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Fukushima: how many Chernobyls?

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http://www.shoah.org.uk/2011/05/29/fukushima-how-many-chernobyls-is-it/

As Dr. Michio Kaku, a world renowned CUNY theoretical physicist pointed out on CNN March 18, 2011, Chernobyl involved one reactor and only 57.6 Tons of the reactor core went into the atmosphere. In dramatic contrast, the Fukushima Daiichi disaster immediately involved six reactors and IAEA (International Atomic Energy Agency, a UN Agency) documented 2,800 Tons of highly radioactive old reactor cores.

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The radioactive fallout cloud mainly was pushed over the Pacific ocean and nobody is completely sure how the Asian Pacific rim or the Eurasian continent, and here in the Americas were affected. The Fukushima Daiichi plant's 5 or 6 reactors explode/melted down, unlike Chernobyl's one reactor fire sent it upward to probably contaminate all of Europe, Asia and parts of Africa, and crossed the Arctic ocean to sparingly touched North America. The human toll is already suffering by the aftermath of the quake/tsunami, to add on radiation-restricted zones are painful reminders of how devastating the Great Tohoku quake of 2011 was beyond Japan.

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Posted (edited)

What a terribly written and alarmist article. It was clearly written for those without the mind to spend a few minutes confirming the data they are given.

Edited by aquatus1

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What a terribly written and alarmist article. It was clearly written for those without the mind to spend a few minutes confirming the data they are given.

So what claims are you questioning?

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Depends. What do you believe the article says?

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Depends. What do you believe the article says?

Seems to be saying that it's quite a bit worse than Chernobyl. Isnt that cause for alarm?

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...Wow this article was rather poor...

Clearly whoever wrote it has little to no understanding of what happened at Chernobyl. I don't care how many reactors are involved. Japan took immediate and constant steps to contain and stop the meltdown of those reactors as soon as they realized there was a problem. Does this person have any idea how long the Soviet Union ignored Chernobyl and acted like nothing was wrong? It took the rest of Europe to detect high levels of radiation over their own countries before the rest of the world knew what was going on, and at that point a ton of radiation had leaked out to the point that the area around the plant is still inhospitable. There's a reason why no one lives in Pripyat.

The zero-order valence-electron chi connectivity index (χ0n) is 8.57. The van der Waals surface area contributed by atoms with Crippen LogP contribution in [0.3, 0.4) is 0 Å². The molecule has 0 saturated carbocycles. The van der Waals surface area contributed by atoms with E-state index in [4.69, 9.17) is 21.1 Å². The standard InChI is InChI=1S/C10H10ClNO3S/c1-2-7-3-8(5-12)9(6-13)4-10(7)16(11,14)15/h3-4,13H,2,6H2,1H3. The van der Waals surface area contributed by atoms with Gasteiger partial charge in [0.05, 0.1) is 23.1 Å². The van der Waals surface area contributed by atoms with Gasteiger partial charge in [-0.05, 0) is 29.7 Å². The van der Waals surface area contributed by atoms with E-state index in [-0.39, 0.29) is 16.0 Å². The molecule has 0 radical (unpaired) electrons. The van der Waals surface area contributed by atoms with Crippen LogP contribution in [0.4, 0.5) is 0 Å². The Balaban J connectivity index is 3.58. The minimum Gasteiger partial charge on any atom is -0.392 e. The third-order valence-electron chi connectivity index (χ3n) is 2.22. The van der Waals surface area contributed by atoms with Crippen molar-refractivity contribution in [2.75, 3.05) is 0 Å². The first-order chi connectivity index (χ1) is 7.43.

Last I heard, from reliable sources, the Japanese reactors had not completely melted down. Chernobyl was a total, uncontrollable meltdown with lasting consequences that have yet to be topped. I'm going to have to see further, more reliable, evidence before I'd consider otherwise.

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...Wow this article was rather poor...

So what claims are you questioning?

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So what claims are you questioning?

How about the part where it says it's worse than Chernobyl? They can throw around as many big numbers as they want, that doesn't make them correct and that doesn't make the article reliable.

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...Wow this article was rather poor...

Clearly whoever wrote it has little to no understanding of what happened at Chernobyl. I don't care how many reactors are involved. Japan took immediate and constant steps to contain and stop the meltdown of those reactors as soon as they realized there was a problem. Does this person have any idea how long the Soviet Union ignored Chernobyl and acted like nothing was wrong? It took the rest of Europe to detect high levels of radiation over their own countries before the rest of the world knew what was going on, and at that point a ton of radiation had leaked out to the point that the area around the plant is still inhospitable. There's a reason why no one lives in Pripyat.

Last I heard, from reliable sources, the Japanese reactors had not completely melted down. Chernobyl was a total, uncontrollable meltdown with lasting consequences that have yet to be topped. I'm going to have to see further, more reliable, evidence before I'd consider otherwise.

Hi;

In Fukushima the information released has been amended so many times its hard to know what to believe. From no meltdown to partial, back to slightly less melted down and now fully melted for 3 reactors. If any high readings of radiation are released they are later retracted and blamed on inaccurate sensor readings or whatever.

IMHO the way information has been either played down or dumbed down has created a haven for conspiracies, and a total mistrust of both the government and Nuclear power industry. Im not sure there are any reliable sources, the whole thing is a guessing game.

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How about the part where it says it's worse than Chernobyl? They can throw around as many big numbers as they want, that doesn't make them correct and that doesn't make the article reliable.

I think they're saying its potentially a lot worse than chernobyl, if not already. I don't think it's under control.

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Posted (edited)